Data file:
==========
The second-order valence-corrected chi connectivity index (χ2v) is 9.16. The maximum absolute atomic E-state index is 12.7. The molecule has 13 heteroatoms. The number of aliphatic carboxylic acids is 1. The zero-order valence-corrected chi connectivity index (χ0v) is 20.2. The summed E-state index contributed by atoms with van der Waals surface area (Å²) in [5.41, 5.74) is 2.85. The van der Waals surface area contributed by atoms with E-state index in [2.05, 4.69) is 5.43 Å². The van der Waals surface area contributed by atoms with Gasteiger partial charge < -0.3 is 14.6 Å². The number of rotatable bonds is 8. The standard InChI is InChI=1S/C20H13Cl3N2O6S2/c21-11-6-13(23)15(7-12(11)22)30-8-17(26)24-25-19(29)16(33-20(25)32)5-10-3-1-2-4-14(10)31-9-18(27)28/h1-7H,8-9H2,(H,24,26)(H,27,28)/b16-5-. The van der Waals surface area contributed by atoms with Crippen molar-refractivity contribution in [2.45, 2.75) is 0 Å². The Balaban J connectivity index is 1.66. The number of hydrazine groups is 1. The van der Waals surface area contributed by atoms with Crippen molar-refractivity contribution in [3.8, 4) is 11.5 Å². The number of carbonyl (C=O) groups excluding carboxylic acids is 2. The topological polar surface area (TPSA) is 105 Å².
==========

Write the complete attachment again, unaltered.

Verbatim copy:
The second-order valence-corrected chi connectivity index (χ2v) is 9.16. The maximum absolute atomic E-state index is 12.7. The molecule has 13 heteroatoms. The number of aliphatic carboxylic acids is 1. The zero-order valence-corrected chi connectivity index (χ0v) is 20.2. The summed E-state index contributed by atoms with van der Waals surface area (Å²) in [5.41, 5.74) is 2.85. The van der Waals surface area contributed by atoms with E-state index in [2.05, 4.69) is 5.43 Å². The van der Waals surface area contributed by atoms with Gasteiger partial charge < -0.3 is 14.6 Å². The number of rotatable bonds is 8. The standard InChI is InChI=1S/C20H13Cl3N2O6S2/c21-11-6-13(23)15(7-12(11)22)30-8-17(26)24-25-19(29)16(33-20(25)32)5-10-3-1-2-4-14(10)31-9-18(27)28/h1-7H,8-9H2,(H,24,26)(H,27,28)/b16-5-. The van der Waals surface area contributed by atoms with Crippen molar-refractivity contribution in [2.45, 2.75) is 0 Å². The Balaban J connectivity index is 1.66. The number of hydrazine groups is 1. The van der Waals surface area contributed by atoms with Crippen molar-refractivity contribution in [3.8, 4) is 11.5 Å². The number of carbonyl (C=O) groups excluding carboxylic acids is 2. The topological polar surface area (TPSA) is 105 Å².